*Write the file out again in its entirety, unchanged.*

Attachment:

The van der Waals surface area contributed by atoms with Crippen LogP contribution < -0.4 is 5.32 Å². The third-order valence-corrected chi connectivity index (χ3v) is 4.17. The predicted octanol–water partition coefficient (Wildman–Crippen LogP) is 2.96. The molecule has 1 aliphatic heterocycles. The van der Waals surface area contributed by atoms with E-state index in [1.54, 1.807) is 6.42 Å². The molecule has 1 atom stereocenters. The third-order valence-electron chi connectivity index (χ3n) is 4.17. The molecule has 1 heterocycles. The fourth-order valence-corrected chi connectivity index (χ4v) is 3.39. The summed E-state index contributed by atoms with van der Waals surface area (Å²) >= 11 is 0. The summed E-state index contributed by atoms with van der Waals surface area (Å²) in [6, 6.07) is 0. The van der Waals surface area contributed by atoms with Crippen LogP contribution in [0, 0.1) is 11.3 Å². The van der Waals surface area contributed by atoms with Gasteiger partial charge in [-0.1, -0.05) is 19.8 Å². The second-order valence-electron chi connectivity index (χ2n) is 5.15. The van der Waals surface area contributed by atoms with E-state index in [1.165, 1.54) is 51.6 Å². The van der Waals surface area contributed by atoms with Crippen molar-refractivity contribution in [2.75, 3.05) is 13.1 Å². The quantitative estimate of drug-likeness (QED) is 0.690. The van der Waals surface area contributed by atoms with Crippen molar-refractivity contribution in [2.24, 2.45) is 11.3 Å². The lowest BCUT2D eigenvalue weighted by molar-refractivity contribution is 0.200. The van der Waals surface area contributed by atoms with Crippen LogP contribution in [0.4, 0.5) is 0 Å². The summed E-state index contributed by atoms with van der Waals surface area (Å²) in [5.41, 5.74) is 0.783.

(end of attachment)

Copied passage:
The van der Waals surface area contributed by atoms with Crippen LogP contribution < -0.4 is 5.32 Å². The third-order valence-corrected chi connectivity index (χ3v) is 4.17. The predicted octanol–water partition coefficient (Wildman–Crippen LogP) is 2.96. The molecule has 1 aliphatic heterocycles. The van der Waals surface area contributed by atoms with E-state index in [1.54, 1.807) is 6.42 Å². The molecule has 1 atom stereocenters. The third-order valence-electron chi connectivity index (χ3n) is 4.17. The molecule has 1 heterocycles. The fourth-order valence-corrected chi connectivity index (χ4v) is 3.39. The summed E-state index contributed by atoms with van der Waals surface area (Å²) >= 11 is 0. The summed E-state index contributed by atoms with van der Waals surface area (Å²) in [6, 6.07) is 0. The van der Waals surface area contributed by atoms with Crippen LogP contribution in [0, 0.1) is 11.3 Å². The van der Waals surface area contributed by atoms with Gasteiger partial charge in [-0.1, -0.05) is 19.8 Å². The second-order valence-electron chi connectivity index (χ2n) is 5.15. The van der Waals surface area contributed by atoms with E-state index in [1.165, 1.54) is 51.6 Å². The van der Waals surface area contributed by atoms with Crippen molar-refractivity contribution in [2.75, 3.05) is 13.1 Å². The quantitative estimate of drug-likeness (QED) is 0.690. The van der Waals surface area contributed by atoms with Crippen molar-refractivity contribution in [2.24, 2.45) is 11.3 Å². The lowest BCUT2D eigenvalue weighted by molar-refractivity contribution is 0.200. The van der Waals surface area contributed by atoms with Crippen LogP contribution in [0.4, 0.5) is 0 Å². The summed E-state index contributed by atoms with van der Waals surface area (Å²) in [5.41, 5.74) is 0.783.